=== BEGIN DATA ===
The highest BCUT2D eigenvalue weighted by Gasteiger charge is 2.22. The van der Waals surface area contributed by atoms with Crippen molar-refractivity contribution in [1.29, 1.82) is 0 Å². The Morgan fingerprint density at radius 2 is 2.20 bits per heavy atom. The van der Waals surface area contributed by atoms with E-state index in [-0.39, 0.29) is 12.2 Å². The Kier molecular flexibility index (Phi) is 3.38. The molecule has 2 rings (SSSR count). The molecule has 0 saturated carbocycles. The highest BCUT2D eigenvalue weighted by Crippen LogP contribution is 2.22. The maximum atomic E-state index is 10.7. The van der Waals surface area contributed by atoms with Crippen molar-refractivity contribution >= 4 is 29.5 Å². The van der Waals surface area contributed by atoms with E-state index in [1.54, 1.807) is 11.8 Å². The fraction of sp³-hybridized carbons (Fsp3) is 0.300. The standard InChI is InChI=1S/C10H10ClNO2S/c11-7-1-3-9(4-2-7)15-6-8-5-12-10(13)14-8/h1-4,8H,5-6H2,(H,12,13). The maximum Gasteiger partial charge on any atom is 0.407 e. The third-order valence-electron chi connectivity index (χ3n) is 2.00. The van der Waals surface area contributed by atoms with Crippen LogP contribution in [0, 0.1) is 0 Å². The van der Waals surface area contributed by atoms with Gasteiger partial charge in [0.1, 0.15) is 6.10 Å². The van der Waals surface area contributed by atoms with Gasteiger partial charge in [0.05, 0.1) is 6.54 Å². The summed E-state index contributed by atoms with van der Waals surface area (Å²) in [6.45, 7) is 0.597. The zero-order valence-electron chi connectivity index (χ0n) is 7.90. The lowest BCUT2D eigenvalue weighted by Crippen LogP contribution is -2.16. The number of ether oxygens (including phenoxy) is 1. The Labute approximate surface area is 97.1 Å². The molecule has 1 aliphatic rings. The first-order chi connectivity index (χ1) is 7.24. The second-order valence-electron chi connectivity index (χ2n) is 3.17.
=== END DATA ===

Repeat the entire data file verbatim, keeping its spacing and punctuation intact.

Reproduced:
The highest BCUT2D eigenvalue weighted by Gasteiger charge is 2.22. The van der Waals surface area contributed by atoms with Crippen molar-refractivity contribution in [1.29, 1.82) is 0 Å². The Morgan fingerprint density at radius 2 is 2.20 bits per heavy atom. The van der Waals surface area contributed by atoms with E-state index in [-0.39, 0.29) is 12.2 Å². The Kier molecular flexibility index (Phi) is 3.38. The molecule has 2 rings (SSSR count). The molecule has 0 saturated carbocycles. The highest BCUT2D eigenvalue weighted by Crippen LogP contribution is 2.22. The maximum atomic E-state index is 10.7. The van der Waals surface area contributed by atoms with Crippen molar-refractivity contribution >= 4 is 29.5 Å². The van der Waals surface area contributed by atoms with E-state index in [1.54, 1.807) is 11.8 Å². The fraction of sp³-hybridized carbons (Fsp3) is 0.300. The standard InChI is InChI=1S/C10H10ClNO2S/c11-7-1-3-9(4-2-7)15-6-8-5-12-10(13)14-8/h1-4,8H,5-6H2,(H,12,13). The maximum Gasteiger partial charge on any atom is 0.407 e. The third-order valence-electron chi connectivity index (χ3n) is 2.00. The van der Waals surface area contributed by atoms with Crippen LogP contribution in [0, 0.1) is 0 Å². The van der Waals surface area contributed by atoms with Gasteiger partial charge in [0.1, 0.15) is 6.10 Å². The van der Waals surface area contributed by atoms with Gasteiger partial charge in [0.05, 0.1) is 6.54 Å². The summed E-state index contributed by atoms with van der Waals surface area (Å²) in [6.45, 7) is 0.597. The zero-order valence-electron chi connectivity index (χ0n) is 7.90. The lowest BCUT2D eigenvalue weighted by Crippen LogP contribution is -2.16. The number of ether oxygens (including phenoxy) is 1. The Labute approximate surface area is 97.1 Å². The molecule has 1 aliphatic rings. The first-order chi connectivity index (χ1) is 7.24. The second-order valence-electron chi connectivity index (χ2n) is 3.17.